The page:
McKeever claims he works with an acquaintance who drove him to job sites. McKeever is hampered from finding a better job because he lost his driver’s license — one of the punishments for his failure to pay child support.

Michael Shoane, an attorney for the local Child Support Enforcement Office, described McKeever as an able-bodied man who can work.

“Did you pay at least $10 toward support from the $215 you earned?” Duncan asked McKeever.

McKeever hadn’t.

“You are going to spend your holidays in jail,” the judge said.

She scheduled a review hearing for Jan. 9. McKeever can be released if he pays $4,500 of the child support.

Another man — Tommy Martin — claims he lives with his mother and last worked several months ago, roofing with his cousin.

Martin owes $35,000 in child support.

He is currently serving 78 days in the Benton County Jail from a sentence in Lowell City Court.

“I would like to get a steady job so they can take it out of my paycheck,” Martin said.

“You waited until you were $35,000 in arrears?” Duncan asked. “Don’t you think that’s a little long to be waiting?”

Martin will be in jail until a Jan. 9 review hearing.

McKeever’s and Martin’s cases are the result of lawsuits brought by Child Support Enforcement, but other such cases also make it to criminal court.

Circuit Judge David Clinger recently sentenced Andrew Tayrien to 20 years in prison for non-support, a class B felony. Tayrien owes more than $50,000 in child support. He must serve at least one-sixth of the sentence before he is eligible for parole.

Three men were on the docket in Duncan’s court recently, but Duncan and Scott also have cases involving women who have not paid support for their children.

Some of those women were jailed for not living up to the court’s order toward child support, the judges said.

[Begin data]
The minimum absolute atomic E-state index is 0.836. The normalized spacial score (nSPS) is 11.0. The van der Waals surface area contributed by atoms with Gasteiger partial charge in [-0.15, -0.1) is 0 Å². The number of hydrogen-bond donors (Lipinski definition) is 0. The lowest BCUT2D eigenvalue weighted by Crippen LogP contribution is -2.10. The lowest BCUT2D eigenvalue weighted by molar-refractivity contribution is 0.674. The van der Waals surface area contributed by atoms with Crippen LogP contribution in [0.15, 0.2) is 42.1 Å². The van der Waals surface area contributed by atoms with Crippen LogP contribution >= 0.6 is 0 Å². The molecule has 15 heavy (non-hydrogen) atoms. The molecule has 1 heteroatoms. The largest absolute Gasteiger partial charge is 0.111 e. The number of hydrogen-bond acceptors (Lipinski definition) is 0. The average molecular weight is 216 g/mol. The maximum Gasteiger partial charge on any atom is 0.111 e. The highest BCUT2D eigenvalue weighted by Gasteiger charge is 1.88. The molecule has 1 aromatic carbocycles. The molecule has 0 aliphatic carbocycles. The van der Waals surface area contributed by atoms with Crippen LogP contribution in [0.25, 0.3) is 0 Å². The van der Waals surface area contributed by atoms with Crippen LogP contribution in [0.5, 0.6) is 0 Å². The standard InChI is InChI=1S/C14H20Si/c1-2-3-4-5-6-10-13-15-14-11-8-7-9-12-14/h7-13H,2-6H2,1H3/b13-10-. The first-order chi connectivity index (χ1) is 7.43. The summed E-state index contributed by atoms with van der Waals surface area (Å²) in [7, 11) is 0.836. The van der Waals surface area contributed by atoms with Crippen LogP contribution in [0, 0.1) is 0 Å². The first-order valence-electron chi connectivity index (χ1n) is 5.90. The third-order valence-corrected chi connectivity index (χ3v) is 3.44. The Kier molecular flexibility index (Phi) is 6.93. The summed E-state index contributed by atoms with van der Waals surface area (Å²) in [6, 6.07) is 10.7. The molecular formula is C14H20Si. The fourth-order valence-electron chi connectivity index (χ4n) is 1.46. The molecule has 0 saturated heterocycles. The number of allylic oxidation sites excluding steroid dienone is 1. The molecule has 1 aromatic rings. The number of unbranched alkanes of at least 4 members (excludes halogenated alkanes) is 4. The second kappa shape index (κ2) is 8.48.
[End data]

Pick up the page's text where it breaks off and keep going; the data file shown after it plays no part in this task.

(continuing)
Duncan and Scott stressed that the vast majority of parents who are supposed to pay child support do so, but others need attention from the court in order to live up to their obligations.

“The money seems to come out of the woodwork when you send people to jail,” Scott said. “I’ve had people get in touch with family members for the money before we can even transport them to jail.”

Besides jail, Scott said, he has ordered some to perform community services. He sent some men to help clean brush and tree limbs after a large freeze.

As in McKeever’s case, the state can authorize that an individual’s commercial or regular driver’s license can be suspended for failure to pay child support. Recreational licenses, permanent license plates, professional and business licenses can also be suspended, according to the state Office of Child Support Enforcement’s Web site.

OSCE also has a Web site with photographs of its top child-support evaders. The Web address is

Individuals on the Web site have not made a child-support payment in at least six months, owe at least $5,000 and are wanted by the state’s OCSE for nonpayment of child support, according to the Web site., Glenn Sacks